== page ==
“Curiously, there is no mention of the turnaround time for tests in the Governor’s report. Meanwhile, we are seeing more and more cases backdated outside of the 14-day window, indicating that the decline in cases that he’s citing is an artifact of testing backlogs. Our deficiencies in testing combined with our lack of sufficient workforce for contact tracing make it impossible to contain the spread of this virus. If we cannot build and sustain sufficient capacity for testing and contact tracing, then we need to bring community disease transmission back to manageable levels to accommodate our testing and tracing capacity.”
The governor’s report also makes note of “increasing outbreaks” including 14 at schools and school athletics teams.
“It is noteworthy that the second-highest origin of outbreak clusters in the Governor’s report are schools and school athletic teams,” Schmidtke said. “These outbreaks were predicted to happen due to widespread community transmission. I hope that this proves to be an important data point to other school systems who are weighing when to return to face to face instruction.”
She said the governor’s optimism is misplaced and there’s work to be done in order to get the pandemic under control.
“There is a very stark difference in the way that the White House Coronavirus Task Force sees the current situation compared to our Governor,” Schmidtke said. “I think we all value optimism but not when we are witnessing so many preventable deaths…deaths that warrant no mention whatsoever in the Governor’s report. We need greater action to limit the transmission of the virus and the White House Coronavirus Task Force also shares that concern.”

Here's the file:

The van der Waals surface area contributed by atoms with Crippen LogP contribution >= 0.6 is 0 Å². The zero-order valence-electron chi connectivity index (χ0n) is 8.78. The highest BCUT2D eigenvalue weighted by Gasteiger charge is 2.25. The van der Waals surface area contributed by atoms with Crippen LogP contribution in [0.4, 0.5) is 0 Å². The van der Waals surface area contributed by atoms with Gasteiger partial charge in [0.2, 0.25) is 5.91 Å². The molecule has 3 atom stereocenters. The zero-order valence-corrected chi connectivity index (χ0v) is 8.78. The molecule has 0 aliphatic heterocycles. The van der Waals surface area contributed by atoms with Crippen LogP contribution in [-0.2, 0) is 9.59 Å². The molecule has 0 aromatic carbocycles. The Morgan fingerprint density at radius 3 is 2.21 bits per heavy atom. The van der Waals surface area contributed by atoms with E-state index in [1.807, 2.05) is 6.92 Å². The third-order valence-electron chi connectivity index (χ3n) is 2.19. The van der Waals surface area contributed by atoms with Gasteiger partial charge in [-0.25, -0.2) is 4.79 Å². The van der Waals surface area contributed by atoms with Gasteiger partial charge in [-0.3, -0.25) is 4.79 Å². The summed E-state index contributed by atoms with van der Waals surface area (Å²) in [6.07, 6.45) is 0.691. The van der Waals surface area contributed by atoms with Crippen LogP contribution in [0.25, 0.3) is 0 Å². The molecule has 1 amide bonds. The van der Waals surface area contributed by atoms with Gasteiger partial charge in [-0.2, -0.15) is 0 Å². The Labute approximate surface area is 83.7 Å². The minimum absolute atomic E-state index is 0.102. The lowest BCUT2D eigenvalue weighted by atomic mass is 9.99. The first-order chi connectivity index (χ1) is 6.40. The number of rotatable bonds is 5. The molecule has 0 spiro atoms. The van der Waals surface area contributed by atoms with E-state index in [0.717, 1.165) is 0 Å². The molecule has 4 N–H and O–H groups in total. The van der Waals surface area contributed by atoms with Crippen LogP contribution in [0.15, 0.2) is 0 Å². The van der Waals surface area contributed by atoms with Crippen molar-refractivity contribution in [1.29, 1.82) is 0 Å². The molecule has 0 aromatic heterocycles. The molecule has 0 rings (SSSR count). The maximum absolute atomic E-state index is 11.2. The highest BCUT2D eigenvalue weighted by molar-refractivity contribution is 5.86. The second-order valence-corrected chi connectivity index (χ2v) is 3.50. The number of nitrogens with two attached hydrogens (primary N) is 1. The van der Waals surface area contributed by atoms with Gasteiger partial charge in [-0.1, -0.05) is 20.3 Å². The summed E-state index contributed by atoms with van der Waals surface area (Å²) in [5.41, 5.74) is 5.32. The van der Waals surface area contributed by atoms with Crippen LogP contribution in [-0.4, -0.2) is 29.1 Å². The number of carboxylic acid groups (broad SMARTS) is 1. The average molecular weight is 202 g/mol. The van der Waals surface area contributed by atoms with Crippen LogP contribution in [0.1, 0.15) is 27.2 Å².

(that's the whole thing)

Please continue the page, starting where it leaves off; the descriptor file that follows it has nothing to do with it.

Here is the full press release from Gov. Kemp’s Office:
DPH Provides Report on COVID-19 Trends in Georgia
Atlanta, GA – Today the Georgia Department of Public Health released the following information regarding the fight against COVID-19 in Georgia:
During 8/3-8/9, Georgia’s weekly statewide case numbers decreased by 7%.
The CDC report indicates that Georgia has experienced a 22% decrease in case
The highest % of case numbers still come from the high population counties in metro
As of Aug. 13, the state reported over 1.9 million COVID-19 tests.
Eight of the last nine days reporting more than 25,000 tests per day.
Average of nearly 31,000 per day over the last nine days.
DPH is operating 180 SPOCs, including mobile and pop-up locations statewide.
The number of specimens collected at DPH SPOCs has now passed 750,000.
Positivity rates are decreasing from 11.86% on 7/27 to 10.98% on 8/3 to 9.5% on
Daily hospitalizations have decreased 6.62% in the past seven days.
Emergency Department Visits:
Emergency Department (ED) visits related to COVID-19 are slightly decreasing and ILI visits are slightly decreasing.
Areas of Concern
We are seeing decreases in many other areas, but we see growth and/or high
Aug. 6-12: 110
These outbreaks are occurring in settings where people are physically congregating and
Long-term care facilities: 23
Outbreaks were also documented in hospitals/outpatient facilities, daycares and grocery stores.